In 1979, a week before Joan started working as public relations coordinator for the New York Racing Association, we were hired by a weekly racing publication to photograph the Preakness Stakes. One of the unforgettable images was The Bid coming off the track on Preakness morning, bucking and lashing back with his hind legs, with his groom, holding on for dear life, telling the horse, “Damn, you're as crazy as the boss.” Another was The Bid walking the shed later that morning, stopping in front of Davona Dale’s stall. The great Calumet filly had just won the Black-Eyed Susan Stakes the day before, and each time Bid walked by her stall she would pin her ears back to her shoulder and eyeball him. And each time, Bid would stop right in front of her stall, pick his head up and stare right back at her, flashing the whites of his eyes.
For the Preakness, Joan was stationed on the rail, while I was up in the photographer’s stand shooting from the inside. It was quite a sight standing right over The Bid as he crossed the finish line 5 1/2 lengths in front, missing Canonero’s (official) track record by a fifth of a second.
The following year, Joan and I watched from her Belmont Park office overlooking the finish line, as The Bid concluded his remarkable career with the first walkover in 31 years. Eight days later, we were married.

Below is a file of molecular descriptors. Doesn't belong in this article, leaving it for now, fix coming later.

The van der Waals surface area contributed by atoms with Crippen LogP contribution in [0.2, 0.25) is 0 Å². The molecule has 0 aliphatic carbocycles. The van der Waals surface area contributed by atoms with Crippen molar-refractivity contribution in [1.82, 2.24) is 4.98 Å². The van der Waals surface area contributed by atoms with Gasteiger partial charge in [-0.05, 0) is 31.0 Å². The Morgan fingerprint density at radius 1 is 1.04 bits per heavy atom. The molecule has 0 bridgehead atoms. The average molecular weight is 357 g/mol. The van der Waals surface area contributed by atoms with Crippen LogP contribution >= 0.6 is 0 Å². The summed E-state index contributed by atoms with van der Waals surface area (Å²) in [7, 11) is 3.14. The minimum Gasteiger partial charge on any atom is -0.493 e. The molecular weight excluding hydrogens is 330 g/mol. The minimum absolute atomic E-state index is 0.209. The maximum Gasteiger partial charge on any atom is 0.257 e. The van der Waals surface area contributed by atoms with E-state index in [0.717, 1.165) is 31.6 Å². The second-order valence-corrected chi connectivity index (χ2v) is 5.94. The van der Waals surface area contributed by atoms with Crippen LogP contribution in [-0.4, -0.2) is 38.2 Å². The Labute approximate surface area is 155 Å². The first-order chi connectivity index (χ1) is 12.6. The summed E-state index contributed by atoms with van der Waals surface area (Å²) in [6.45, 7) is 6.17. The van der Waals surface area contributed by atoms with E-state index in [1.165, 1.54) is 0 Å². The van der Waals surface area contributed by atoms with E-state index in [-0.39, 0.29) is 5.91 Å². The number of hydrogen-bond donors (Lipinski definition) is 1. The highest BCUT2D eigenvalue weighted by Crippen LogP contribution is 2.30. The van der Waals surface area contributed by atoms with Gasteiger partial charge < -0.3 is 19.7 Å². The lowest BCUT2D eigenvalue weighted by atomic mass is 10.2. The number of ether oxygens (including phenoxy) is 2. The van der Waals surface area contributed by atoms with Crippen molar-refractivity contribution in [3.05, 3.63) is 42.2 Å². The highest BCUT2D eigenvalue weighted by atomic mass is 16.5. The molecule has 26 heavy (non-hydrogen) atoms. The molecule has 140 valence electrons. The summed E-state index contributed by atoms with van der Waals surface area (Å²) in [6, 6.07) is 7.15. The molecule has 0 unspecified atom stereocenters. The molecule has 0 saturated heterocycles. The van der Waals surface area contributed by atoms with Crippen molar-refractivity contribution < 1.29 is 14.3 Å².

In 1998, we went to visit The Bid at Milfer Farm in Unadilla, N.Y., along with our then 14-year-old daughter, Mandy. I wanted to make sure she saw the "greatest horse to ever look through a bridle," at least once in her life. The Bid, now 22 and milky white, was led out of his stall and proceeded to nuzzle up against my daughter. He no longer was among the elite roster of stallions, as he had been when he was retired to Claiborne Farm with such great promise. And he no longer bore even the slightest resemblance to that charcoal gray 3-year-old with the star on his forehead. But he still held his head high with pride, and when he looked at you, that fire and spirit of his youth still shone through. He was Spectacular Bid, and he still knew it. And you knew it.
Milfer Farm owner, Dr. Jon Davis, told us at the time, "I still get goose bumps standing next to him." His devoted groom, Tim Stewart, added, "All you have to do is be around him to know he's something special."
The last image I have of The Bid is of him standing outside his barn, his white mane blowing in the breeze, with my daughter standing alongside, patting him on his neck. That moment rekindled memories of a very special time, not only for my wife and me, but for Thoroughbred racing.
Affirmed died in 2001, then Seattle Slew in 2002, and The Bid in 2003. Just like that, they were all gone, and with them the end of a golden era. We will never see the likes of Spectacular Bid again. But at least I have a photo album I can open and show my daughter. And I can tell her, "You remember these pictures of you with this magnificent white horse named Spectacular Bid? Well, his trainer once called him the greatest horse to ever look through a bridle. It was quite an outrageous comment at the time. But, you know what? He was right."